But this remains the only time I'm aware of that a well-known, mainstream talking head has suggested there is a greater reward than being selected for the concocted championship. USC got a little sympathy in 2003 with the AP vote, but that didn't seem to dent the myth of a real, be-all, end-all championship. I don't remember anyone on ESPN in 2004 arguing that Auburn should be considered on par with USC for its 13-0 season. The Tigers were just screwed. Sorry, guys, and better luck next time.Let's see -- Does that only work for Ohio State, Kirk, or can, say LSU or Georgia play? Sheesh.
LSU's student newspaper, The Daily Reveille, has an excellent interview with SEC Commissioner and BCS coordinator Mike Silve about the BCS system. In spite of this year's season Silve is still sticking to one of two possible changes to the BCS:
One potential system would produce an additional set of standings after the bowl games. The No. 1 and No. 2 teams based on that week would then play in the title game.Silve also admitted that undefeated Auburn in 2004 being left out of the mix for the championship affected his thinking, but I personally don't think it affected it all that much. Still, either of the two possibilities Silve appears open to would be an improvement over the current (non) system.
The other possibility would mimic a tournament. The top teams would be seeded in bowls based on the regular season standings with the winners playing for the title the following week.
Slive said there are three components that he considers in developing such a system. He said he aims to protect the regular season, the bowl system and the length of the season interfering with the academics of athletes.
AEM, writing for MVN's SEConds to Victory, notes that #1 Missouri is a 3-point dog against #9 Oklahoma in their face off in San Antonio for the Big 12 championship:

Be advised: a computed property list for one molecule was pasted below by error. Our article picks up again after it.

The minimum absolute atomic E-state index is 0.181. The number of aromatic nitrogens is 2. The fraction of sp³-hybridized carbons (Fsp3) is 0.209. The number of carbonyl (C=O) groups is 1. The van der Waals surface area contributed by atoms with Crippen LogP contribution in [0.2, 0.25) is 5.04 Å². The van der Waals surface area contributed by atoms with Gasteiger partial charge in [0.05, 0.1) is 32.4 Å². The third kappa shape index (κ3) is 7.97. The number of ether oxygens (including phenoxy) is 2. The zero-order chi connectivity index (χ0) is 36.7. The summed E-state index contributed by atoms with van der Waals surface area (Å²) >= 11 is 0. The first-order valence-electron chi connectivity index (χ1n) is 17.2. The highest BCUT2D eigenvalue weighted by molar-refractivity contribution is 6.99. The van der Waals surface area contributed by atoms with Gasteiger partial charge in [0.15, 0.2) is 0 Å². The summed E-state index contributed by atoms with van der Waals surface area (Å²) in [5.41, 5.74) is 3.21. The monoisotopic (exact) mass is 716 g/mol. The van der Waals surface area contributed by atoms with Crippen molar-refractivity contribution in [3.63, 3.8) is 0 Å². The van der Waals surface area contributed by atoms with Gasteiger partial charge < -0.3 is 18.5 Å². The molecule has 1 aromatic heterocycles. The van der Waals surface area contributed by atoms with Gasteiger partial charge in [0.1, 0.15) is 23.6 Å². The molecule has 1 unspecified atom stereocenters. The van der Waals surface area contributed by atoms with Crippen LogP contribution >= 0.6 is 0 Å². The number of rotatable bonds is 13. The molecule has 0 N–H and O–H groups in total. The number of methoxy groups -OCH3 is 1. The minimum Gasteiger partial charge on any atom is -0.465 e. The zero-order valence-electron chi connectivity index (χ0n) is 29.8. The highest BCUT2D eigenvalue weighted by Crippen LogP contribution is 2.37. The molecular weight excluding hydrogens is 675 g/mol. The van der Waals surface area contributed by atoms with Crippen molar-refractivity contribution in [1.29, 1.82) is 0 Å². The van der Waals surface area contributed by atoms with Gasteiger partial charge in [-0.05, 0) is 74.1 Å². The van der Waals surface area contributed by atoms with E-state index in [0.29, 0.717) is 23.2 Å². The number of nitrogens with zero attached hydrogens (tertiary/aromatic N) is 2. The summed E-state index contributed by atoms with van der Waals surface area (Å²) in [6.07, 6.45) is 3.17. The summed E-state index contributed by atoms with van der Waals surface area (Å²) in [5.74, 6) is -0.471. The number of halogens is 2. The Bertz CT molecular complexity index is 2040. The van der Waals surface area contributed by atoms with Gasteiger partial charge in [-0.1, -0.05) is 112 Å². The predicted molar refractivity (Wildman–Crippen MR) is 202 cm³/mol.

So, a neutral site, number one against number nine, a 11-1 team against a 10-2 team, should be that Missouri is going to be the favorite, since the BCS has them as the top team in the nation. Well, surprise surprise to one and all, Oklahoma is the team that is favorite in this game, by all means, a small 3 points, but it still makes no sense does it now. The number one team in the country playing either at home or on a neutral site should be favorite against anyone except maybe the number two team. However Oklahoma is the ninth team in the nation, not the second, and is favored in this game. And in my non professional opinion the Sooners will win this game pretty easily.
I don't really know who wins, but he has a point. There is no way that the #1 team in the nation should be a dog at a neutral site against the #9. The only way that happens is with a seriously flawed system, and perhaps this is the most egregious example of all. It might not be an issue if Oklahoma were #3 or even #4. But #9?An argument would be that Vegas doesn't care about BCS rankings, but let's get serious -- Vegas probably knows these teams' potentials better than any voter in the BCS system. Not one of the BCS voters have any money at stake in the BCS, and the Vegas casinos most certainly do. The argument that "Vegas doesn't vote in the BCS" is true, facile and utterly flawed if applied to the argument.
Bottom line -- we need something better, and this year is just one more reason.